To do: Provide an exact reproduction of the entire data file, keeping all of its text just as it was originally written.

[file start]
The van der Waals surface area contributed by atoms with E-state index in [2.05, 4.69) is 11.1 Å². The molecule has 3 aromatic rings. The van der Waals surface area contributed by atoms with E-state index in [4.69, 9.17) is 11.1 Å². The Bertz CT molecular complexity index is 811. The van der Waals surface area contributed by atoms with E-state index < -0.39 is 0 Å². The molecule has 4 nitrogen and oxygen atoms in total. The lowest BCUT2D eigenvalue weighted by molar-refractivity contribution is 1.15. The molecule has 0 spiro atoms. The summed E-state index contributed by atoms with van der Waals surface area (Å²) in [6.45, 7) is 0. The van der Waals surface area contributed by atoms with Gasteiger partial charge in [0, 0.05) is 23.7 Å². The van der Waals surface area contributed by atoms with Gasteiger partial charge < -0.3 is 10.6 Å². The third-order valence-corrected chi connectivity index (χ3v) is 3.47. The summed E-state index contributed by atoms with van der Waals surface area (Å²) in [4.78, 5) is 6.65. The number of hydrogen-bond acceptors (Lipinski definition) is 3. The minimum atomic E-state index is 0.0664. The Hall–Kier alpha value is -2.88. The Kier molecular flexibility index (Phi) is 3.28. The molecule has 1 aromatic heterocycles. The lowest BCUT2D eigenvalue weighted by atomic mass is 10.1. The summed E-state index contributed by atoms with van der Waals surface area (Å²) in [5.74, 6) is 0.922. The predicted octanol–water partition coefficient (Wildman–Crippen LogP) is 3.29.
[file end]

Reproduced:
The van der Waals surface area contributed by atoms with E-state index in [2.05, 4.69) is 11.1 Å². The molecule has 3 aromatic rings. The van der Waals surface area contributed by atoms with E-state index in [4.69, 9.17) is 11.1 Å². The Bertz CT molecular complexity index is 811. The van der Waals surface area contributed by atoms with E-state index < -0.39 is 0 Å². The molecule has 4 nitrogen and oxygen atoms in total. The lowest BCUT2D eigenvalue weighted by molar-refractivity contribution is 1.15. The molecule has 0 spiro atoms. The summed E-state index contributed by atoms with van der Waals surface area (Å²) in [6.45, 7) is 0. The van der Waals surface area contributed by atoms with Gasteiger partial charge in [0, 0.05) is 23.7 Å². The van der Waals surface area contributed by atoms with Gasteiger partial charge < -0.3 is 10.6 Å². The third-order valence-corrected chi connectivity index (χ3v) is 3.47. The summed E-state index contributed by atoms with van der Waals surface area (Å²) in [4.78, 5) is 6.65. The number of hydrogen-bond acceptors (Lipinski definition) is 3. The minimum atomic E-state index is 0.0664. The Hall–Kier alpha value is -2.88. The Kier molecular flexibility index (Phi) is 3.28. The molecule has 1 aromatic heterocycles. The lowest BCUT2D eigenvalue weighted by atomic mass is 10.1. The summed E-state index contributed by atoms with van der Waals surface area (Å²) in [5.74, 6) is 0.922. The predicted octanol–water partition coefficient (Wildman–Crippen LogP) is 3.29.